This is incredibly self-indulgent but it does annoy me that a) I don’t write enough and b) I don’t write well enough. Lots of things interest me and I want to write about most of them, but the task often seems insurmountable. The recent impingement of my real life on my blogging has forced me to rethink my writing habits. I shall have to accept that I can’t do it all. Especially if I’m to keep reading. And if I’m to do anything at all with at least a degree of adequacy. So I’m considering drawing up a more regular timetable for posts on particular topics. Film pieces will probably still emerge in a regular messy pattern, but perhaps other things I should simply talk about once a week on a certain day.

It will be sometime most likely before I do anything concrete about this. But it will probably soon have to be done out of necessity and I’m hoping it might help improve both output and quality. If you do drop by now and then I’d love any feedback or suggestions on what readers want and what Mrt’sblog can do better.

In the meantime I am personally trying to convince myself of the positives of Reading and Writing Month, despite its undoubted failure. I read a good mix of short stories and who knows maybe in future I’ll draw on them to write my own. At least for now I have good stories I can return to. I’ve generally rediscovered my taste for reading, not that it ever really went anywhere, even if progress is slow. I’m currently devouring, well gently chewing, Room by Emma Donoghue and soon I’ll start on Martin Booth’s A Very Private Gentleman, now a film called The American starring Mr Clooney. After these reads I’ll return to the list from Reading and Writing Month and try to make headway once more.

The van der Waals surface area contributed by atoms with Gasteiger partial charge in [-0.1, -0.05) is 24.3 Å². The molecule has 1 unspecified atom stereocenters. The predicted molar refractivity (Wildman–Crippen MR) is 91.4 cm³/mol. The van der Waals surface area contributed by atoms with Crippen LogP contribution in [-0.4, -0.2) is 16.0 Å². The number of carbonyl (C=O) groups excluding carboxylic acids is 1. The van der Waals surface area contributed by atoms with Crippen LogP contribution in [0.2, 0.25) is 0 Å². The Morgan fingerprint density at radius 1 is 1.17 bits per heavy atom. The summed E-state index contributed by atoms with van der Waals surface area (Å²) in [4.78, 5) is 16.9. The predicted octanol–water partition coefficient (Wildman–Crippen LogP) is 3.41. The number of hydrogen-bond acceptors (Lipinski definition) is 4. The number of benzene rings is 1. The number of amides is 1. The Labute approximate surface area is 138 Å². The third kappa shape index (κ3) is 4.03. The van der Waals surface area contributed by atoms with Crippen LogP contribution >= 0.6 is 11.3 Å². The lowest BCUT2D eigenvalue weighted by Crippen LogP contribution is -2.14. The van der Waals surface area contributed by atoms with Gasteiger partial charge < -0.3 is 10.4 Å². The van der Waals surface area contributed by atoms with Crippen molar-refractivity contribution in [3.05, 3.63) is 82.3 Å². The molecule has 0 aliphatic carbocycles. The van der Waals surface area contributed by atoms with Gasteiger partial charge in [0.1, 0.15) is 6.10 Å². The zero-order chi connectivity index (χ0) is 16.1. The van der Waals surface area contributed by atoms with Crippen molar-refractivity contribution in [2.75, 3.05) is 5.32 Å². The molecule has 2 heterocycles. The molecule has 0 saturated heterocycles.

A heartfelt sorry from Mrt’sblog then, to myself at least if no one else is that bothered. Do follow me on Twitter (@Mrtsblog) and give me that feedback (constructive or completely pointless, all comers welcome)

BlogalongaBond: Thunderball


http://theincrediblesuit.blogspot.com/p/blogalongabond.html

I only discovered BlogalongaBond recently. But blimey what an excellent idea. Talking about 007 once a month for two years, and each film in turn; blogging bliss for Bondian fanatics like me.

Then I realised I had just missed the boat for writing about Goldfinger. My first contribution to BlogalongaBond would have to come hot on the heels of a month’s glowing discussion of the world’s most famous franchise’s most iconic entry. How was I going to compete with that? I couldn’t rant and rave about every single classic scene moulded into cliché by endless reference and repetition. As many bloggers said when reviewing Goldfinger, it was THE Bond film and in the eyes of many every one since has aspired to its formula and fallen short of its magical mix.

After watching Thunderball though, I remembered why it’s always been more than the shit part of the National Lottery to me. I loved Thunderball growing up as a boy, and I love it now. For me it is better than Goldfinger. Aside from From Russia With Love, Thunderball is the film that best captures the origins of the character; Ian Fleming’s James Bond transplanted onto the screen.

Thunderball the novel was a return to form for Fleming, who had taken a break after Goldfinger to produce a collection of short stories, For Your Eyes Only. The book introduces the character of Ernst Stavro Blofeld for the first time and provides Bond with an excellent enemy for two other brilliant novels, On Her Majesty’s Secret Service and You Only Live Twice. Of course the films made Blofeld Bond’s ultimate nemesis from the outset, whereas prior to Thunderball, in the literary world of Bond his primary foes had been unorthodox Russian organisation SMERSH. Lampooned in the 60s by Bond spoof Casino Royale, SMERSH sounds unavoidably silly compared to the sinister SPECTRE headed by mysterious Blofeld.